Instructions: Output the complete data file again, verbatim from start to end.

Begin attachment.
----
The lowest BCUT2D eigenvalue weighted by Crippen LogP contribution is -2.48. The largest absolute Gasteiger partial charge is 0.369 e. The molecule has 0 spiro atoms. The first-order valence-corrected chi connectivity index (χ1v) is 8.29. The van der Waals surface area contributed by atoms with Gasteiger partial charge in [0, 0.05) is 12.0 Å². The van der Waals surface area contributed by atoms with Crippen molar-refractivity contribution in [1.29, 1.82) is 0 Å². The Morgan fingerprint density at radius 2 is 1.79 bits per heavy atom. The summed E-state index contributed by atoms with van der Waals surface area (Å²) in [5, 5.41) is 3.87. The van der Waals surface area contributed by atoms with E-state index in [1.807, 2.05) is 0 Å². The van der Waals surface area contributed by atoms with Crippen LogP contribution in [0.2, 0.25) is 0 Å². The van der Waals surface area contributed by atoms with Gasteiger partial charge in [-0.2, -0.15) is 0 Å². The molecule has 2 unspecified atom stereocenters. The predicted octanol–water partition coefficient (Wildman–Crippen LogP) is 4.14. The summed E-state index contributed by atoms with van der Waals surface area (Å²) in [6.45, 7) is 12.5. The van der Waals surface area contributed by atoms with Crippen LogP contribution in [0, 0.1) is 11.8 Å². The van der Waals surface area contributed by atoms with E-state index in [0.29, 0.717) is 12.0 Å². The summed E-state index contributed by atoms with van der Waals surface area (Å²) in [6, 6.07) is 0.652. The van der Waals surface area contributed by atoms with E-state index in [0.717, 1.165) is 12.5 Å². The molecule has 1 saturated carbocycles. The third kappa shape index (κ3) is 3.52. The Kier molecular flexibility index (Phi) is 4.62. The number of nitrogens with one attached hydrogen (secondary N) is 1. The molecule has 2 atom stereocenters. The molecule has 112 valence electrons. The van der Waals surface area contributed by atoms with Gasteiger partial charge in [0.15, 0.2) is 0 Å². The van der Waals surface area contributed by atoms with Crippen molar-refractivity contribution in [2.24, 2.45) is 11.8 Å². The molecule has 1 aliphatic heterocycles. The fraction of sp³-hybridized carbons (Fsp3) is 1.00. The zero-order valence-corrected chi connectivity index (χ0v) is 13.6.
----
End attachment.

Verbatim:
The lowest BCUT2D eigenvalue weighted by Crippen LogP contribution is -2.48. The largest absolute Gasteiger partial charge is 0.369 e. The molecule has 0 spiro atoms. The first-order valence-corrected chi connectivity index (χ1v) is 8.29. The van der Waals surface area contributed by atoms with Gasteiger partial charge in [0, 0.05) is 12.0 Å². The van der Waals surface area contributed by atoms with Crippen molar-refractivity contribution in [1.29, 1.82) is 0 Å². The Morgan fingerprint density at radius 2 is 1.79 bits per heavy atom. The summed E-state index contributed by atoms with van der Waals surface area (Å²) in [5, 5.41) is 3.87. The van der Waals surface area contributed by atoms with E-state index in [1.807, 2.05) is 0 Å². The van der Waals surface area contributed by atoms with Crippen LogP contribution in [0.2, 0.25) is 0 Å². The van der Waals surface area contributed by atoms with Gasteiger partial charge in [-0.2, -0.15) is 0 Å². The molecule has 2 unspecified atom stereocenters. The predicted octanol–water partition coefficient (Wildman–Crippen LogP) is 4.14. The summed E-state index contributed by atoms with van der Waals surface area (Å²) in [6.45, 7) is 12.5. The van der Waals surface area contributed by atoms with Crippen LogP contribution in [0, 0.1) is 11.8 Å². The van der Waals surface area contributed by atoms with E-state index in [0.29, 0.717) is 12.0 Å². The summed E-state index contributed by atoms with van der Waals surface area (Å²) in [6, 6.07) is 0.652. The van der Waals surface area contributed by atoms with E-state index in [0.717, 1.165) is 12.5 Å². The molecule has 1 saturated carbocycles. The third kappa shape index (κ3) is 3.52. The Kier molecular flexibility index (Phi) is 4.62. The number of nitrogens with one attached hydrogen (secondary N) is 1. The molecule has 2 atom stereocenters. The molecule has 112 valence electrons. The van der Waals surface area contributed by atoms with Gasteiger partial charge in [0.15, 0.2) is 0 Å². The van der Waals surface area contributed by atoms with Crippen molar-refractivity contribution in [2.24, 2.45) is 11.8 Å². The molecule has 1 aliphatic heterocycles. The fraction of sp³-hybridized carbons (Fsp3) is 1.00. The zero-order valence-corrected chi connectivity index (χ0v) is 13.6.